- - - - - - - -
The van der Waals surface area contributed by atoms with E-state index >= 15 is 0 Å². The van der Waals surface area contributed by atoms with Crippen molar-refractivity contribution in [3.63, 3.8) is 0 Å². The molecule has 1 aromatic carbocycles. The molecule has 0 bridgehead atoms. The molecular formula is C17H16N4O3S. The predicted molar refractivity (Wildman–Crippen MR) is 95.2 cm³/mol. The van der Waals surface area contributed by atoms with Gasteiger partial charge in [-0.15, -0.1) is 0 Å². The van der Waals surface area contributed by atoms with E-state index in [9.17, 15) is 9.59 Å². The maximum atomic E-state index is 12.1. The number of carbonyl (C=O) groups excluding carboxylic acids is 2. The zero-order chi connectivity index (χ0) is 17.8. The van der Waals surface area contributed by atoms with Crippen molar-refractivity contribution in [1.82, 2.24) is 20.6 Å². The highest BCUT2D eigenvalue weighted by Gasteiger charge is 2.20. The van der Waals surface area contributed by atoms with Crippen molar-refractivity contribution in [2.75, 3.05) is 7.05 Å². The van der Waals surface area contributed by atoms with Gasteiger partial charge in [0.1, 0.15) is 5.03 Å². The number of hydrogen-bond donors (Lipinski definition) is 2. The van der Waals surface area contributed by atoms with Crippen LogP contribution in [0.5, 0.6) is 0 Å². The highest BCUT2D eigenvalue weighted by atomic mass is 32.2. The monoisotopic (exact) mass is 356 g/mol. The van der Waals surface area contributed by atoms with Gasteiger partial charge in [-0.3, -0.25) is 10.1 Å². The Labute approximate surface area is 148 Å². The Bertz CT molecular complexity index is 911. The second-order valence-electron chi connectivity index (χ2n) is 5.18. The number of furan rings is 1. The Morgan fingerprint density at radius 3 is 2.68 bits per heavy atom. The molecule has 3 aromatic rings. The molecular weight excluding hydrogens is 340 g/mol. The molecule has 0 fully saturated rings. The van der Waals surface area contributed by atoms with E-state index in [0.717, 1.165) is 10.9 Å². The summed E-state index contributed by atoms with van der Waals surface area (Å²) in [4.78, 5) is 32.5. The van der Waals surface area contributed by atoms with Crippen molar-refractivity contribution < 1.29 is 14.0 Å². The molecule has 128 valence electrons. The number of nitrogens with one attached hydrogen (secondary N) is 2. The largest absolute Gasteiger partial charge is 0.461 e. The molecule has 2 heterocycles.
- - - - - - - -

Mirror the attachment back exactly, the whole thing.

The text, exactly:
The van der Waals surface area contributed by atoms with E-state index >= 15 is 0 Å². The van der Waals surface area contributed by atoms with Crippen molar-refractivity contribution in [3.63, 3.8) is 0 Å². The molecule has 1 aromatic carbocycles. The molecule has 0 bridgehead atoms. The molecular formula is C17H16N4O3S. The predicted molar refractivity (Wildman–Crippen MR) is 95.2 cm³/mol. The van der Waals surface area contributed by atoms with Gasteiger partial charge in [-0.15, -0.1) is 0 Å². The van der Waals surface area contributed by atoms with E-state index in [9.17, 15) is 9.59 Å². The maximum atomic E-state index is 12.1. The number of carbonyl (C=O) groups excluding carboxylic acids is 2. The zero-order chi connectivity index (χ0) is 17.8. The van der Waals surface area contributed by atoms with Crippen molar-refractivity contribution in [1.82, 2.24) is 20.6 Å². The highest BCUT2D eigenvalue weighted by Gasteiger charge is 2.20. The van der Waals surface area contributed by atoms with Crippen molar-refractivity contribution in [2.75, 3.05) is 7.05 Å². The van der Waals surface area contributed by atoms with Gasteiger partial charge in [0.1, 0.15) is 5.03 Å². The number of hydrogen-bond donors (Lipinski definition) is 2. The van der Waals surface area contributed by atoms with Crippen LogP contribution in [0.5, 0.6) is 0 Å². The highest BCUT2D eigenvalue weighted by atomic mass is 32.2. The monoisotopic (exact) mass is 356 g/mol. The van der Waals surface area contributed by atoms with Gasteiger partial charge in [-0.3, -0.25) is 10.1 Å². The Labute approximate surface area is 148 Å². The Bertz CT molecular complexity index is 911. The second-order valence-electron chi connectivity index (χ2n) is 5.18. The number of furan rings is 1. The Morgan fingerprint density at radius 3 is 2.68 bits per heavy atom. The molecule has 3 aromatic rings. The molecular weight excluding hydrogens is 340 g/mol. The molecule has 0 fully saturated rings. The van der Waals surface area contributed by atoms with E-state index in [0.717, 1.165) is 10.9 Å². The summed E-state index contributed by atoms with van der Waals surface area (Å²) in [4.78, 5) is 32.5. The van der Waals surface area contributed by atoms with Crippen molar-refractivity contribution < 1.29 is 14.0 Å². The molecule has 128 valence electrons. The number of nitrogens with one attached hydrogen (secondary N) is 2. The largest absolute Gasteiger partial charge is 0.461 e. The molecule has 2 heterocycles.